Drawing on his experience of working as a clinical psychologist, Stephen Noone here considers how a range of newer psychological therapies involving meditation techniques can lead to a better understanding of human vulnerability and the promotion of well-being and flourishing.
Generosity, Relationship and Imagination for a World in Flux
Large-scale immigration is a characteristic of our ‘world in flux’, and is often viewed primarily as a problem in need of solution. Using the example of Mexicans seeking work in the United States, James Menkhaus considers how three insights derived from the Spiritual Exercises might promote a more just response to this situation.
Papal Wisdom for the Long Term
It can be argued that two issues above all threaten the long-term security of the human race: nuclear weapons and environmental destruction. For more than fifty years successive popes have addresses these concerns, building up a substantial body of social teaching. Kenneth Overberg summarises the key insights to be found here.
The Two Standards and Ignatian Leadership
In his mediation on the Two Standards in the Spiritual Exercises Ignatius explores two dynamics operating in the world, one promoting evil and the other good. Nikolaas Sintobin traces their effects on possible approaches to leadership through interior monologue.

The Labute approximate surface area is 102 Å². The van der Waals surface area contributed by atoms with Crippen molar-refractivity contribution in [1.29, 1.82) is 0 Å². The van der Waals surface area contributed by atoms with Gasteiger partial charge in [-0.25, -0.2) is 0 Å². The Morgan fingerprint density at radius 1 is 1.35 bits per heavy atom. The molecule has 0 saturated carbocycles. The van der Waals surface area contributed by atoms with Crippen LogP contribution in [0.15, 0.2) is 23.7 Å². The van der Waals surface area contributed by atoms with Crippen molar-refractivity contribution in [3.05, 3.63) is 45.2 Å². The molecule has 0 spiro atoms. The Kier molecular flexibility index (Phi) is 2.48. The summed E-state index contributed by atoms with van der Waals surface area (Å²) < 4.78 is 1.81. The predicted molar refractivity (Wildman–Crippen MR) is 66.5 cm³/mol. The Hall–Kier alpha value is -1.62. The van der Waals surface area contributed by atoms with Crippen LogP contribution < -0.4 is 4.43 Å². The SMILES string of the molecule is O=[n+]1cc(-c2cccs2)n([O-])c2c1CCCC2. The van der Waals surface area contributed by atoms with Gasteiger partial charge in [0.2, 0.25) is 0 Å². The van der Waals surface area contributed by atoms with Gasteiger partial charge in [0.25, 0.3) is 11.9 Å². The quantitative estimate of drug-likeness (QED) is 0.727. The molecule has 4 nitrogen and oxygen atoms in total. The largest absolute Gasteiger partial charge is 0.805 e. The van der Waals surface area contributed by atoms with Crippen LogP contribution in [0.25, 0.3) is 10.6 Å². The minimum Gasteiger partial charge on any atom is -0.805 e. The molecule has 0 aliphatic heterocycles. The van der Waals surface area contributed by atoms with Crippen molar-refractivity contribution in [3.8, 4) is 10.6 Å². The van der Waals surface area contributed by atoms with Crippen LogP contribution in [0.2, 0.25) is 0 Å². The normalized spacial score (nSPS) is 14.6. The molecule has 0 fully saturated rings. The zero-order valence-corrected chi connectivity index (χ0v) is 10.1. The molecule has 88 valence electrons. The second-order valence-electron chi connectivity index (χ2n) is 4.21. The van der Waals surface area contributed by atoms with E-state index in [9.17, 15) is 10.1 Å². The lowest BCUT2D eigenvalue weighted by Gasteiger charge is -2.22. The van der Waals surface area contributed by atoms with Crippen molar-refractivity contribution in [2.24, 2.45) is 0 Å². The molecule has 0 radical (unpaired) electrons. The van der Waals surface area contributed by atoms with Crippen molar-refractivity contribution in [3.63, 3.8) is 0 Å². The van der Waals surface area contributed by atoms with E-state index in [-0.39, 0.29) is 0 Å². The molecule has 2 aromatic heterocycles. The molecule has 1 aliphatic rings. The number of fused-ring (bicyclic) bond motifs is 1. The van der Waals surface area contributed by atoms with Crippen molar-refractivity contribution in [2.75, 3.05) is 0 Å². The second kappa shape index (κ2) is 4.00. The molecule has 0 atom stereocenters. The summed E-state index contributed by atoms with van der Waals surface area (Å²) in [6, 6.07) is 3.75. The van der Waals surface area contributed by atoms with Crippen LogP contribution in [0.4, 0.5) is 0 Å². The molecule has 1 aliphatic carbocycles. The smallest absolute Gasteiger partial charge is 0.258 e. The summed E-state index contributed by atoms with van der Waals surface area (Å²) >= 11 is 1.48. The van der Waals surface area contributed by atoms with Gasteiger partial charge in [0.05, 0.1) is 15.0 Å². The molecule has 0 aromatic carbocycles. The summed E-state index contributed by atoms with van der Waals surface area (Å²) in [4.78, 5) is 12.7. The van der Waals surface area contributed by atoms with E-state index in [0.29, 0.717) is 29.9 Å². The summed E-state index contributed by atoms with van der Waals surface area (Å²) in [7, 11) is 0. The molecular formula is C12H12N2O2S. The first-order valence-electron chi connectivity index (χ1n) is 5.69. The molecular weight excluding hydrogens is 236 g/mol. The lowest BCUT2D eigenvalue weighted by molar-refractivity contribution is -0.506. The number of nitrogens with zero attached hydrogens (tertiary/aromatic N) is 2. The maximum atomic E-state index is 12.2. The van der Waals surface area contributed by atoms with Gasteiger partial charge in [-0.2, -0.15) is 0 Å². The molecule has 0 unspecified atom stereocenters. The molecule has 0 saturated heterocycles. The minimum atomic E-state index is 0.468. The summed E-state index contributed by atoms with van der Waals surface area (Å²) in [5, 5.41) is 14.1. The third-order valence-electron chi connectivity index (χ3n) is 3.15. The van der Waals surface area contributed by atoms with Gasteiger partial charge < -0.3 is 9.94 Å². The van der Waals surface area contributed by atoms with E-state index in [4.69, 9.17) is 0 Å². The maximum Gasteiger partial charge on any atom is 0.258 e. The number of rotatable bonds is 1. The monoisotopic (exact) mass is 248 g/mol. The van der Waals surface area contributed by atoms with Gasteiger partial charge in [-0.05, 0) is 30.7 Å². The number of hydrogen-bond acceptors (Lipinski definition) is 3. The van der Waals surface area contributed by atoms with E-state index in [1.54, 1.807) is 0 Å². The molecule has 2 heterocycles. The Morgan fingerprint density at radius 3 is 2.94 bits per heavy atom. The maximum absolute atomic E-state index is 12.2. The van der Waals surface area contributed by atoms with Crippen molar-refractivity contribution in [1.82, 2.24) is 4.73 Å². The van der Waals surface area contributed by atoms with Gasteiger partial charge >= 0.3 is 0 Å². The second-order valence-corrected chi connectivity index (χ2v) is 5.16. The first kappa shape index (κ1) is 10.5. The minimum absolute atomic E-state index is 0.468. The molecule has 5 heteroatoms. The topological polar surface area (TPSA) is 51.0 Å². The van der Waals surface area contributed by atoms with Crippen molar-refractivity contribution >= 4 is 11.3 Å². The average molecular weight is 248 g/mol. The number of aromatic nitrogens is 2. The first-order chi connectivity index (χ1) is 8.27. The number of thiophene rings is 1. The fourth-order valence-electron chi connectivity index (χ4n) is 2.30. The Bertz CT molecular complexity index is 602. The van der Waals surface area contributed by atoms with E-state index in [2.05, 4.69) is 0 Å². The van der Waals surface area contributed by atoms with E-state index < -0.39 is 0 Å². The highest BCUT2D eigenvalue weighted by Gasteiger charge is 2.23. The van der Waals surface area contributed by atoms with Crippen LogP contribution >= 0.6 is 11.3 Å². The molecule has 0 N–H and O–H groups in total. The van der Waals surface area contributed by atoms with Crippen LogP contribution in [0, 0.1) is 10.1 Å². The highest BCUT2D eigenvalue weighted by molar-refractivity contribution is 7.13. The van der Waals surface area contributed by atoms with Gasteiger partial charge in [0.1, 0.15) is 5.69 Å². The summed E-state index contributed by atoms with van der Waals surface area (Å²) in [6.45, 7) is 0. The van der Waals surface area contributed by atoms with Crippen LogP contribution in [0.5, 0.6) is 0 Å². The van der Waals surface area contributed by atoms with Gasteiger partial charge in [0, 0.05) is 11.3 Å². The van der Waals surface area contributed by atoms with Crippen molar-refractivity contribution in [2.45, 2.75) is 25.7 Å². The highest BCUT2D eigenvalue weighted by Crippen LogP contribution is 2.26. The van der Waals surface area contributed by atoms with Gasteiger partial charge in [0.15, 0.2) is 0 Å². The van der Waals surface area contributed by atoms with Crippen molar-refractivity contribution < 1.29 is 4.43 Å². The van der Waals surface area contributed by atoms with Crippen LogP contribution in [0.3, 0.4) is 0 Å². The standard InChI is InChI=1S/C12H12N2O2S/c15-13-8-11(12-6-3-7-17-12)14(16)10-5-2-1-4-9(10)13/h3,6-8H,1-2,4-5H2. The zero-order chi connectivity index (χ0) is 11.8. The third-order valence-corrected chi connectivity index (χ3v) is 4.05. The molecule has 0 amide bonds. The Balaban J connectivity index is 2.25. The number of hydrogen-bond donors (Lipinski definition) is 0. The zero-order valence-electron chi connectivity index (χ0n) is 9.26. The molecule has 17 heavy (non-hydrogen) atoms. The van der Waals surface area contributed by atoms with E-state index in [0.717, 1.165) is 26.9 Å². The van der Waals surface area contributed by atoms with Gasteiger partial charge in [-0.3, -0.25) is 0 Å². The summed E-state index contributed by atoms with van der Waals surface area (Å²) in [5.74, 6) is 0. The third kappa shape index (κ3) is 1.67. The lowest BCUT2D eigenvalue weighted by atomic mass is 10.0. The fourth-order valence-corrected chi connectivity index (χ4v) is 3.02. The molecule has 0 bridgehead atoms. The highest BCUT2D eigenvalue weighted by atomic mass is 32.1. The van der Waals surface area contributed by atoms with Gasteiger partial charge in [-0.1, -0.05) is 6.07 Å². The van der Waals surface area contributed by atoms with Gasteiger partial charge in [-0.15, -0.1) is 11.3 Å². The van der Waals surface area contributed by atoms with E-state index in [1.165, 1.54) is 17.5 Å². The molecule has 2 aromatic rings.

From the Foreword
One of the driving forces behind the rediscovery in the English-speaking world of Ignatian spirituality in the 1970s and 1980s was the annual conference held in St Beuno’s, the Jesuit-run spirituality centre in North Wales. The papers presented there were frequently published in The Way and its supplements. Currently St Beuno’s is reviving this tradition, and the 2018 special issue of The Way presents material from their most recent conference. Entitled ‘Ignatian Spirituality for a World in Flux’, it was held in December last year, and drew a mixture of participants interested in both the practice and the theory of the contemporary application of the Spiritual Exercises. Most of the main papers given at the conference are offered here, together with presentations from a number of the accompanying workshops. There are also essays written in response to the theme of the conference from some of The Way’s regular contributors. The current Director of St Beuno’s, Fr Roger Dawson SJ, introduces the conference programme in more detail.